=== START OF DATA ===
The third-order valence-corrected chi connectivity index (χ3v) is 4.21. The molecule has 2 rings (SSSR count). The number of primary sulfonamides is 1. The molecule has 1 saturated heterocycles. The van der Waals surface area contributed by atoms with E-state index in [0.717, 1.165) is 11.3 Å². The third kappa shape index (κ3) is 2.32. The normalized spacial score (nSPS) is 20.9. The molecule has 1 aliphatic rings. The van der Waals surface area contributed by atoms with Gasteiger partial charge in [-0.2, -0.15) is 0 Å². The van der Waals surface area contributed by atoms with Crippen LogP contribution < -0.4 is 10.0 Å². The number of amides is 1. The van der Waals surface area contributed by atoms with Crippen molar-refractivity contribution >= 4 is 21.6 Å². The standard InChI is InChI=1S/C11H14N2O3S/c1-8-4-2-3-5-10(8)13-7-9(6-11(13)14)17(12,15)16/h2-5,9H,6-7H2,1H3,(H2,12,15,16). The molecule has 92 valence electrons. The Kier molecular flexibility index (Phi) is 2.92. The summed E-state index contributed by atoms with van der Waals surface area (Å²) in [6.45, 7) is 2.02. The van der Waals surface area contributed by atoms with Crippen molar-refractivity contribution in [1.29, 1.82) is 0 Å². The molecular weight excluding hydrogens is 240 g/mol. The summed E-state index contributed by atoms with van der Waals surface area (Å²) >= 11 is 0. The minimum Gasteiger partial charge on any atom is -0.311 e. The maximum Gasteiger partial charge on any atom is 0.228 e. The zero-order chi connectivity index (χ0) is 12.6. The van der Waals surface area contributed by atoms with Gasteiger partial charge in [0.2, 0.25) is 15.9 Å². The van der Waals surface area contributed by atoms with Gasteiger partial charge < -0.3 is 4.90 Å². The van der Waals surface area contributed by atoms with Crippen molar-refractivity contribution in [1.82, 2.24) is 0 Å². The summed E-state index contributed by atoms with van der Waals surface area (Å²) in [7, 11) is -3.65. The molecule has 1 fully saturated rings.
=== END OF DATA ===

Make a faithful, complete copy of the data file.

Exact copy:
The third-order valence-corrected chi connectivity index (χ3v) is 4.21. The molecule has 2 rings (SSSR count). The number of primary sulfonamides is 1. The molecule has 1 saturated heterocycles. The van der Waals surface area contributed by atoms with E-state index in [0.717, 1.165) is 11.3 Å². The third kappa shape index (κ3) is 2.32. The normalized spacial score (nSPS) is 20.9. The molecule has 1 aliphatic rings. The van der Waals surface area contributed by atoms with Gasteiger partial charge in [-0.2, -0.15) is 0 Å². The van der Waals surface area contributed by atoms with Crippen LogP contribution < -0.4 is 10.0 Å². The number of amides is 1. The van der Waals surface area contributed by atoms with Crippen molar-refractivity contribution >= 4 is 21.6 Å². The standard InChI is InChI=1S/C11H14N2O3S/c1-8-4-2-3-5-10(8)13-7-9(6-11(13)14)17(12,15)16/h2-5,9H,6-7H2,1H3,(H2,12,15,16). The molecule has 92 valence electrons. The Kier molecular flexibility index (Phi) is 2.92. The summed E-state index contributed by atoms with van der Waals surface area (Å²) in [6.45, 7) is 2.02. The van der Waals surface area contributed by atoms with Crippen molar-refractivity contribution in [1.29, 1.82) is 0 Å². The molecular weight excluding hydrogens is 240 g/mol. The summed E-state index contributed by atoms with van der Waals surface area (Å²) >= 11 is 0. The minimum Gasteiger partial charge on any atom is -0.311 e. The maximum Gasteiger partial charge on any atom is 0.228 e. The zero-order chi connectivity index (χ0) is 12.6. The van der Waals surface area contributed by atoms with Gasteiger partial charge in [0.2, 0.25) is 15.9 Å². The van der Waals surface area contributed by atoms with Gasteiger partial charge < -0.3 is 4.90 Å². The van der Waals surface area contributed by atoms with Crippen molar-refractivity contribution in [1.82, 2.24) is 0 Å². The summed E-state index contributed by atoms with van der Waals surface area (Å²) in [7, 11) is -3.65. The molecule has 1 fully saturated rings.